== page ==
Good morning Bill, Joel, & group.
I found this post by Bill to be enjoyable (it is well written and brought to mind information I knew but had not thought of in these contexts) and informative (it provided information I did not know previously). I particularly like and agree with the following statement from Bill: " If we were to investigate a historical event not subject to emprical testing, our report would necessarily have a prominent qualifier stating the conditions undergirding our interpretations."
As Bill pointed out, many of us in this group are educators. If we are to educate we muct communicate clearly. (What follows may be nothing more than a restatement of his last paragraph but perhaps it adds something, I can't tell.) I think if we would state specifically whether we are discussing the merits of two interpretations of a single set of data, i.e. and outcrop or a formation etc, OR whether we are addressing a larger question such as old earth/young earth or universal flood/ no universal flood, THEN our listeners and readers would learn much more from us. Of course it take time to point out this distinction but it also brings forth the opportunity to show the relationship (if there is one) between the particular piece of data we are discussing and a large question to which it may be relevant. This little bit of extra time may also give our listeners time to get focused on that relationship between the specific and the general and thus learn something about how scientists extract sweeping generalities from a myriad bits of data yet scoff at those you dissagree with us when they try to argue for their generality by showing it is supported by some individual bit of data.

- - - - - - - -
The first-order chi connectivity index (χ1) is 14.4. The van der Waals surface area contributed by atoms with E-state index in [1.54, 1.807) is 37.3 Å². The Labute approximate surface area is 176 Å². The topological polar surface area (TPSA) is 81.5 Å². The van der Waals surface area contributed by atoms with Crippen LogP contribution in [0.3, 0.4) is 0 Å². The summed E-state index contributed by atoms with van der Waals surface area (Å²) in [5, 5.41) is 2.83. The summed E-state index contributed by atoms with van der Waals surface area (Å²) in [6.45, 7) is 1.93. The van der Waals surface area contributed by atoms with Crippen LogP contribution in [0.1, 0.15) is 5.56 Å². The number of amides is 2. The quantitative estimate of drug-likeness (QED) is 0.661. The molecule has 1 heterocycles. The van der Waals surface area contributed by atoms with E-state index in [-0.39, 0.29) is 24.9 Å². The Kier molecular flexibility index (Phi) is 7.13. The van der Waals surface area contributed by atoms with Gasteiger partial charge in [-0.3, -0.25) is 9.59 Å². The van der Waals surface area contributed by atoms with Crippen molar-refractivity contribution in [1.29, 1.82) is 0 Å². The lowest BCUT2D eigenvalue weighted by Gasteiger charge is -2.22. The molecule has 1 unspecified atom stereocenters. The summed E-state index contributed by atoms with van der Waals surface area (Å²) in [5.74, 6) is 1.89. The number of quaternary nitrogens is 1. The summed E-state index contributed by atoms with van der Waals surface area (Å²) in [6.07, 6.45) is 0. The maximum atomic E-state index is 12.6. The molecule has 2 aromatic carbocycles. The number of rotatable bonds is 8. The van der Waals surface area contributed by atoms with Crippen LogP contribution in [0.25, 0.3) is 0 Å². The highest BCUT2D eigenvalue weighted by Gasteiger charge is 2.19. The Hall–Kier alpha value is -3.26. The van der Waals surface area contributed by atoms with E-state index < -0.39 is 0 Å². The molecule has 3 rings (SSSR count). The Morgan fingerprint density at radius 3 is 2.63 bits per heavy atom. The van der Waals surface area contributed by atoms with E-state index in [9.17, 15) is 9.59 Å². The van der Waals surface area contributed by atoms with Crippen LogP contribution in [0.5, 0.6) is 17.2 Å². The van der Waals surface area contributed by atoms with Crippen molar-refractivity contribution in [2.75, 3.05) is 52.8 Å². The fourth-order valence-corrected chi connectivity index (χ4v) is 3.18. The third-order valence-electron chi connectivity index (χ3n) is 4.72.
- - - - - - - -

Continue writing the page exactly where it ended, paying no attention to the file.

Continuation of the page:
In physics (and chemistry?) we teach generalities (Newton't laws and all the others) then show the students how to use these generalities to solve problems or explain laboratory results. In Historical Geology we look at bits of data from the field (an experiment which happened but in which we did not participate) and draw conclusions. Although Newton supposedly developed his laws of motions and gravity from seeing an apple fall and knowing the moon orbited the earth, I never take the time to do lots of experiments and then try to derive a universal law. The only time I did any "research" at all I just took the laws I had been taught, applied in a new context and showed that the data (paleocurrent direction determined by the new technique) was in agreement with the field data and therefor the technique could reliable be used to determine this on sandstoness for which it had either been impossible or too time consuming to do it any other way. But in my current geological research I am obtaining and using hundred of bits of data to contruct a generalized history of the area I am studying. These are very different ways of doing things and I don't think our students generally understand this. And, I am afraid that from reading many many posts on this and other newsgroups and discussion groups, many of us don't always make the distiction clear of WHETHER we are argueing about a generality we feel is supported by data (the earth does or does not orbit the sun, there was or was not a universal flood, the earth is young or old) OR we are argueing about the most logical inferrence from a specific bit of data (a partular coal bed etc).
Bill's last paragraph in-
> I find this lack of distinction between empirical-based science and
> historical-based science common in the evolution debate. If
> architects/engineers ran their businesses with the same lack of rigor,
> they would soon be gone, courtsey of our friends the lawyers.
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